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also broncho, 1850, American English, "untamed or half-tamed horse," from noun use of Spanish bronco (adj.) "rough, rude," originally a noun meaning "a knot in wood," perhaps from Vulgar Latin *bruncus "a knot, projection," apparently from a cross of Latin broccus "projecting" (see broach (n.)) + truncus "trunk of a tree" (see trunk (n.)). Bronco-buster is attested from 1886.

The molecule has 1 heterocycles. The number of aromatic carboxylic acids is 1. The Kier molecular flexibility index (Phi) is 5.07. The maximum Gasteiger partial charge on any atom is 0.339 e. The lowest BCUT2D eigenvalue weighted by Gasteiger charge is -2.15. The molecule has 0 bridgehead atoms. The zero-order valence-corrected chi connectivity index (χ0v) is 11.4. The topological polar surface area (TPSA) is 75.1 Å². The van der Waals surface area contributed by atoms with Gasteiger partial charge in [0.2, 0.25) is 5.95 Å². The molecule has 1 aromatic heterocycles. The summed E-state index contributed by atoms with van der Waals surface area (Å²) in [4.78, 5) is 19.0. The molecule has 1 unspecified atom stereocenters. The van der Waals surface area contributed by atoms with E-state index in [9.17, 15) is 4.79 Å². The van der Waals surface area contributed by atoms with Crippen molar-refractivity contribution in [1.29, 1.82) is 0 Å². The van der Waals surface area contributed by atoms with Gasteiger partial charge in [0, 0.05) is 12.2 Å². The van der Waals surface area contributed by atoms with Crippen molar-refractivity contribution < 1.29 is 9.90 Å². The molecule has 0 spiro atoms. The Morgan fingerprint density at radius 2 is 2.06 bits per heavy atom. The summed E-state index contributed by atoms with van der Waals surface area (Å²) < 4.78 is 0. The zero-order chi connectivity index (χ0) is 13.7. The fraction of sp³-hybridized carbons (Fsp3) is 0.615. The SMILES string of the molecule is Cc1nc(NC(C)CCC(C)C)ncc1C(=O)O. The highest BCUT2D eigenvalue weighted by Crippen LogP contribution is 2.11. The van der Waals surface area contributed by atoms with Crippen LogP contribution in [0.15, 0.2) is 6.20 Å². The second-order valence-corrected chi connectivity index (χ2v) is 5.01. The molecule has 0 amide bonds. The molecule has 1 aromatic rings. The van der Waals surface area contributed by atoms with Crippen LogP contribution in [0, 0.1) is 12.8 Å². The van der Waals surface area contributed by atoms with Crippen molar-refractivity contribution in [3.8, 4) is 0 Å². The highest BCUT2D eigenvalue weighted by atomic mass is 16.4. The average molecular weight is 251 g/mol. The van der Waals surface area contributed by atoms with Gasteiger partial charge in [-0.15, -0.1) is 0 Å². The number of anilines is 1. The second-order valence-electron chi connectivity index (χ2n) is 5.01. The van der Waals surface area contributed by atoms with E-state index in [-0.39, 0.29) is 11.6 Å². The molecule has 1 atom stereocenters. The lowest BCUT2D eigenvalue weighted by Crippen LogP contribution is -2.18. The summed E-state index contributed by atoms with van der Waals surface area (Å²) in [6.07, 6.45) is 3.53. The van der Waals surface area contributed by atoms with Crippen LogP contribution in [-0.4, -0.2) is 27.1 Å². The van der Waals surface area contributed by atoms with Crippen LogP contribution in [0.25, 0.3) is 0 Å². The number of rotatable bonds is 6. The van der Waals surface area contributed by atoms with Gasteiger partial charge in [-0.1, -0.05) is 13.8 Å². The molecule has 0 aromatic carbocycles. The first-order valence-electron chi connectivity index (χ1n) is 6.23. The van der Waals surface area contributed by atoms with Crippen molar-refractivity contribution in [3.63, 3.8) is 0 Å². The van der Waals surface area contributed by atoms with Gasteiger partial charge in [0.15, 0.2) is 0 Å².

A young male not accustomed to nor complaisant in homosexual relations (1970s+ Homosexuals)
[fr Spanish bronco, ''coarse, rough'']
North American wild or Indian-tamed horse, descended from horses taken to the New World by the Spanish in the 16th century. The name comes from that of an Indian tribe of eastern Washington and Oregon that was known for the small horses it bred.